Paul expected and hoped that he would be set free. But he knew that that wasn’t the only way that things could turn out. He might not be released. Instead, he might be put to death just like Jesus. In that case, he wrote, he only wished that
now as always Christ will be exalted in my body, whether by life or by death. For to me, to live is Christ and to die is gain. If I am to go on living in the body, this will mean fruitful labour for me. Yet what shall I choose? I do not know. I am torn between the two: I desire to depart and be with Christ, which is better by far; but it is more necessary for you that I remain in the body.
Paul’s words should not be misunderstood. The fact is that he had no choice. He was in gaol, hoping and expecting to be released, and in real danger of being put to death instead, and the power to choose between the two outcomes did not actually lie with him. But what he was trying to communicate to the Philippians is that he was content with any outcome. To be released and to go on living meant returning to do the work of a messenger of Christ. While to be put to death for the cause of Christ meant to be set free in a very different way, to depart from this life of sorrow and suffering and to be made new in the coming kingdom of God. To go to be with Christ.
Either way, he was content because for him to live is Christ. For other people, life means something else. For some people, life is work. They work hard, they achieve their goals which gives them even more reason to work hard. Other people live for the weekend, or for their football club of for their town or for their family or maybe simply for themselves. You can tell what people live for by their choices. It shows in their actions and in their words. It motivates their decisions and explains their feelings. It shows in what makes them happy and in what makes them sad. When their true goals are blocked they get angry and when they are fulfilled they are over the moon with happiness.
What do you live for? What dominates your thoughts? What motivates your choices? What makes you worry? What makes you angry? What fills you with joy? What are you living for?
Paul lived for Christ, the crucified and risen Lord Jesus. He was Christ’s man from top to bottom and from the inside out, his messenger and his ambassador, whether in gaol or set free. Following Christ was not just a hobby. It’s not just something he did on a Sunday. He didn’t believe in Christ like we believe in gravity, something we know that is there and we depend on, but we don’t give it much thought. Instead, the message of the gospel penetrated so far into his heart and mind that it influenced all his values to the point that it determined his identity. Paul was a Christian like some people are Collingwood supporters or like some people are flag waving Americans. Now Paul may not have agreed with their cause, but he had all their passion and more.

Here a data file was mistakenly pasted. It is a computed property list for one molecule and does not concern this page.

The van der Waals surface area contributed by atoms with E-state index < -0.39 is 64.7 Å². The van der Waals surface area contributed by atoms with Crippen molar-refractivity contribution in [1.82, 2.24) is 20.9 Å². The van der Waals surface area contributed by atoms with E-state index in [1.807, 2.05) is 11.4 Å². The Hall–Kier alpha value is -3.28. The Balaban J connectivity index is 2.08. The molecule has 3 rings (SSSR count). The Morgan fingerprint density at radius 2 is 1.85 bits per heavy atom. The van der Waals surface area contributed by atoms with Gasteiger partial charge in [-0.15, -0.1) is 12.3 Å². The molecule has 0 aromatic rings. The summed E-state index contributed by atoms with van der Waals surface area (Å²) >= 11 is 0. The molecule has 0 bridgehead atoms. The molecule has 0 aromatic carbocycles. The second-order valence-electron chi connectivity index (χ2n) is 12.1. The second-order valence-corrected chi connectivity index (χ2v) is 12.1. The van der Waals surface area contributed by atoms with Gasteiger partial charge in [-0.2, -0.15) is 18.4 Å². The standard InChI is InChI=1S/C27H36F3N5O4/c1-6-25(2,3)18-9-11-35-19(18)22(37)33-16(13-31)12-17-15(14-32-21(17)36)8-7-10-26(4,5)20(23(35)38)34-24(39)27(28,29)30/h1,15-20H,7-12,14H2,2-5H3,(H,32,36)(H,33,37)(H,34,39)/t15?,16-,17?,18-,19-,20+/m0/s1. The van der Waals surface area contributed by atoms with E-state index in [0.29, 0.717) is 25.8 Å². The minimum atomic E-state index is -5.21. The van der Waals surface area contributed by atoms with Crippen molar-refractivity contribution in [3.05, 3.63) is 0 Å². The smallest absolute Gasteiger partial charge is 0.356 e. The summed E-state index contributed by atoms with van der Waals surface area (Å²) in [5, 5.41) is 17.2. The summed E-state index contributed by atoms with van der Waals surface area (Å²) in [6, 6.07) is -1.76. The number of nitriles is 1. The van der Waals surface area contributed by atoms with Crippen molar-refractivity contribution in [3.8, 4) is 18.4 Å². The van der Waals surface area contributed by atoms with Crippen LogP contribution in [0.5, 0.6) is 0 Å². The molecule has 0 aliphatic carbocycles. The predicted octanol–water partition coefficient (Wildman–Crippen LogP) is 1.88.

However, for all of Paul’s expectations and hopes, life for him could have still taken some twists and turns. But wherever the road led, Paul knew that there will be work for him to do, work that would bear fruit in lives brought to salvation in Christ. And that was the reason for Paul’s joy that could not be taken away from him, that could not be imprisoned and that could not be crushed. Because his life is Christ, then his joy is as unassailable as the power of the risen Christ.
Every letter in the New Testament is written for a reason. And Paul wrote his letter to the Philippians to reassure them, but if you ask me, also to challenge them and to inspire them. His simple message was, Don’t worry about me. I’m in prison but the gospel isn’t. I expect to be set free and if I am that will be good for you. I’ll come and visit you again. And if I’m not set free then that will be good for me. Because my life is Christ. Wherever life leads me, I am his and he is mine. They can take my freedom. They can take my life. But they cannot take my life’s greatest joy which is to know Christ and to make him known.
If you do not have that joy, I pray that you find it. And if you have lost it, I pray that you will find it again. Let the gospel so penetrate your heart and mind that it shapes your whole identity to point that life for you is Christ.